Alabama Drug Possession Defense Strategy
A person should know that an arrest does not mean a conviction. There are many ways to challenge and contest possession charges in Alabama and your drug possession defense lawyer will know how to build the best strategy for your case. However, once a person is convicted, there is no expungement of possession charges from his or her record.
Additionally, the penalties are very severe in Alabama, as such, it is very important to contact a good possession lawyer to discover the available options and defend his or her case moving forward.
In almost all drug possession cases in Alabama, several constitutional issues arise surrounding a person’s search and seizure rights. Typically a person is either subjected to stop and frisk or they are stopped in their motor vehicle.
Additionally, there can be search warrant issues which relate to the Fourth Amendment to the United States Constitution as well as the State Constitution of Alabama. All of these things or ways of contact can be investigated to look for procedural or constitutional problems.
These stops give rise to the search and ultimate seizure of whatever drug a person is alleged to be in possession of and the legitimacy of the stop, and evidence found, as a result, can be called into question as a defense strategy for Alabama drug possession charges.
Another constitutional issue that tends to come up in drug cases in Alabama is the confrontation clause. A defendant has the right to demand the state put forward witnesses with the chemical analysis of the particular drug the person is charged to be in possession of.
Penalties in Alabama for possessing illegal drugs range across a broad spectrum. They can go all the way from a Class 1 Misdemeanor for such things as possession of marijuana for personal use, all the way up to serious felony prosecutions for possession of marijuana other than personal use or controlled substances.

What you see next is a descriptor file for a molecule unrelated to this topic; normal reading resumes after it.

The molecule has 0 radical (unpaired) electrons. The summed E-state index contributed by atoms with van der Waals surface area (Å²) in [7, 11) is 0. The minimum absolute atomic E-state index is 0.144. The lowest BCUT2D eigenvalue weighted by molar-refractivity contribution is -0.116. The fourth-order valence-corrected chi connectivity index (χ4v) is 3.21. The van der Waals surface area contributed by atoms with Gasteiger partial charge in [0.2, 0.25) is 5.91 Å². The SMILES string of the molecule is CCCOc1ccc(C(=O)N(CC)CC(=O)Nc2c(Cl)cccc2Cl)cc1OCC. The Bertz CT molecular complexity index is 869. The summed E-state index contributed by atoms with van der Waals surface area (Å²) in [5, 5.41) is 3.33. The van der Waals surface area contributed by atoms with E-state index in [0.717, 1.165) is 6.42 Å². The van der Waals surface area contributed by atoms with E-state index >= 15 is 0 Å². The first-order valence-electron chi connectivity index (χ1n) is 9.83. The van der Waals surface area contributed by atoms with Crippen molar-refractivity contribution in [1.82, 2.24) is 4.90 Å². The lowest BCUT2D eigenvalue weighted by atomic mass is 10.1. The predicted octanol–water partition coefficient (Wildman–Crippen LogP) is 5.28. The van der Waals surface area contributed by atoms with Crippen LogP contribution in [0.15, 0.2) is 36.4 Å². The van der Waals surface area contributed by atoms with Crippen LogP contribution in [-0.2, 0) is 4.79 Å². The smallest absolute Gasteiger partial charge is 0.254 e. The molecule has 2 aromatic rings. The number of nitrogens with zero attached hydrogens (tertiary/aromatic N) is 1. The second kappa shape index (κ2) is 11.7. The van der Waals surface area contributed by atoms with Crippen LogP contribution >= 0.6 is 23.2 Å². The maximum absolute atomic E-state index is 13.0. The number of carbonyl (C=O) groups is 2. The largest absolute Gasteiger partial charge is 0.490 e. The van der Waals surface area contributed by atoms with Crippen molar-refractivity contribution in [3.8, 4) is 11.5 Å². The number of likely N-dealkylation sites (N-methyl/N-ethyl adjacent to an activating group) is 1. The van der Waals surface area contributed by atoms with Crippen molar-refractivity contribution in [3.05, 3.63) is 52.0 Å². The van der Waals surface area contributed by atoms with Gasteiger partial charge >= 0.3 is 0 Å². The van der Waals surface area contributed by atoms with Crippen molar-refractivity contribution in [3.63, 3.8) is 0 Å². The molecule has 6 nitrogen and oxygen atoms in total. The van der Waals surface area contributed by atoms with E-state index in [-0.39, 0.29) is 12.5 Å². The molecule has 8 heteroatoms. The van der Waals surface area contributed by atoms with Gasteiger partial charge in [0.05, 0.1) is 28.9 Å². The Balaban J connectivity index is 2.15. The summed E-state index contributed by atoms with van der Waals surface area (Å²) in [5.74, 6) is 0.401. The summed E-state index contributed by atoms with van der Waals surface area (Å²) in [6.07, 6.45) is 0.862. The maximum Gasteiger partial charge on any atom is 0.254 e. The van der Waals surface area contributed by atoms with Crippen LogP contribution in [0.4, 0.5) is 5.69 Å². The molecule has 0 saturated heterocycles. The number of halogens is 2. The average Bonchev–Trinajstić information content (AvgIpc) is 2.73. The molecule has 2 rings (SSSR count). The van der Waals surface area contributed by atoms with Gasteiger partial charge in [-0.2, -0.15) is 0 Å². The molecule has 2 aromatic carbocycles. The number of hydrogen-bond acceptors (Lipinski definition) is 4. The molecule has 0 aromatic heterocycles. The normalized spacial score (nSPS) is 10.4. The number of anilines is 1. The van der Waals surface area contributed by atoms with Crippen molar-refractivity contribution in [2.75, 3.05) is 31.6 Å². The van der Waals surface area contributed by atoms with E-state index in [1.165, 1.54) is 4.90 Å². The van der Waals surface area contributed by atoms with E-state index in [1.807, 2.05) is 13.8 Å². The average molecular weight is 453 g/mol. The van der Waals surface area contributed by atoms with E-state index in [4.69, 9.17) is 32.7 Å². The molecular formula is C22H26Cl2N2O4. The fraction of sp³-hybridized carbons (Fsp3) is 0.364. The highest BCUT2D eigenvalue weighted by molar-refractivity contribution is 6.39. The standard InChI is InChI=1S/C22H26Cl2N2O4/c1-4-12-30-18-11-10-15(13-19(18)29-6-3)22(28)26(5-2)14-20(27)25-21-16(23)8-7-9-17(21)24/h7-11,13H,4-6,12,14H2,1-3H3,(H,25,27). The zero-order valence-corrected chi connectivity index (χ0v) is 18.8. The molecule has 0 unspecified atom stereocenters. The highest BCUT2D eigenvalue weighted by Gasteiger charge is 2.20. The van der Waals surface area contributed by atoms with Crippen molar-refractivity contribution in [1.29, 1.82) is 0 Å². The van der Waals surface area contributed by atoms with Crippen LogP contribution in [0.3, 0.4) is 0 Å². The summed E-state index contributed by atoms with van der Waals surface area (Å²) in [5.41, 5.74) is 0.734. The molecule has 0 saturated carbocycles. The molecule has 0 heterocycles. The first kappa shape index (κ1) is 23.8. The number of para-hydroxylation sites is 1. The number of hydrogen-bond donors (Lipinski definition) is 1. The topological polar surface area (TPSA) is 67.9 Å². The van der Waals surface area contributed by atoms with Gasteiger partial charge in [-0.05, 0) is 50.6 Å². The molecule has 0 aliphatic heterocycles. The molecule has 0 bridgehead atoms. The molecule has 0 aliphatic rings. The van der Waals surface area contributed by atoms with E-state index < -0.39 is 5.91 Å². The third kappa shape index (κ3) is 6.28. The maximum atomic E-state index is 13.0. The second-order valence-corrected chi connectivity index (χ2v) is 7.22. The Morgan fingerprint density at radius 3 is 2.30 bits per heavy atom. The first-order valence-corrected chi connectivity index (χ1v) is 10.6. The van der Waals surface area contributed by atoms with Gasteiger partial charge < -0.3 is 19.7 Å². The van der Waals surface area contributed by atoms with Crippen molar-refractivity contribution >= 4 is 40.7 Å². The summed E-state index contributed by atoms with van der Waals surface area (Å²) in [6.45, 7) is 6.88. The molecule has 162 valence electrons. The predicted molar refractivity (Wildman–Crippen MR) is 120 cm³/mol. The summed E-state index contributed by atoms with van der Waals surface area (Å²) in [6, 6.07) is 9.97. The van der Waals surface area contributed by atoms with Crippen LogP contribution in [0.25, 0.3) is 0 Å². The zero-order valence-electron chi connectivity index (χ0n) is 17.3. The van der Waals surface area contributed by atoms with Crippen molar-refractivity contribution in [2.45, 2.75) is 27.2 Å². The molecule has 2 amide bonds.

For a misdemeanor marijuana possession, someone faces only a fine of up to $500 and up to 180 days in the city jail if prosecuted in the municipal court. However, that range penalty jumps dramatically if the case is prosecuted in the state court system. The fine can be up to $6,000 with a jail sentence of up to one year.
For Class D felony possession cases, someone can face anywhere from a year and a day to five years of incarceration and a $7,500 fine as well as five years of probation.
Long Term Consequences
Being convicted of a drug possession charge could have numerous severe impacts on a person’s life such as the inability to possess a firearm, potential prison sentences, the inability to vote in the state local or federal elections, and hampering job opportunities in the future.
Alternative Sentencing Programs
In Alabama, there are several ways or several options for alternative sentencing or diversionary programs in almost all district courts throughout Alabama. They are what we call drug courts.
Drug courts are special courts that are meant to divert the prosecution of drug charges. They give the defendant an opportunity to engage in rehabilitation programs, community service, and periods of good behavior.
If successfully completed, many times a simple possession charges can be dismissed through the participation in a drug court program. However, drug court programs are unlikely if a person has prior convictions for drug-related offenses.
An attorney will likely pursue this drug possession defense strategy in Alabama if it seems as if a conviction will occur.
Importance of an Attorney
A lawyer is well suited to evaluate and investigate a person’s possession drug case in Alabama to weigh the legalities of the search and seizure, the arrest, and to negotiate and mitigate a plea or a dismissal agreement with the district attorney. The attorney can also present all options for settlement to the defendant and maybe move the case forward to a trial or suppression hearing as a potential defense in an Alabama drug possession case.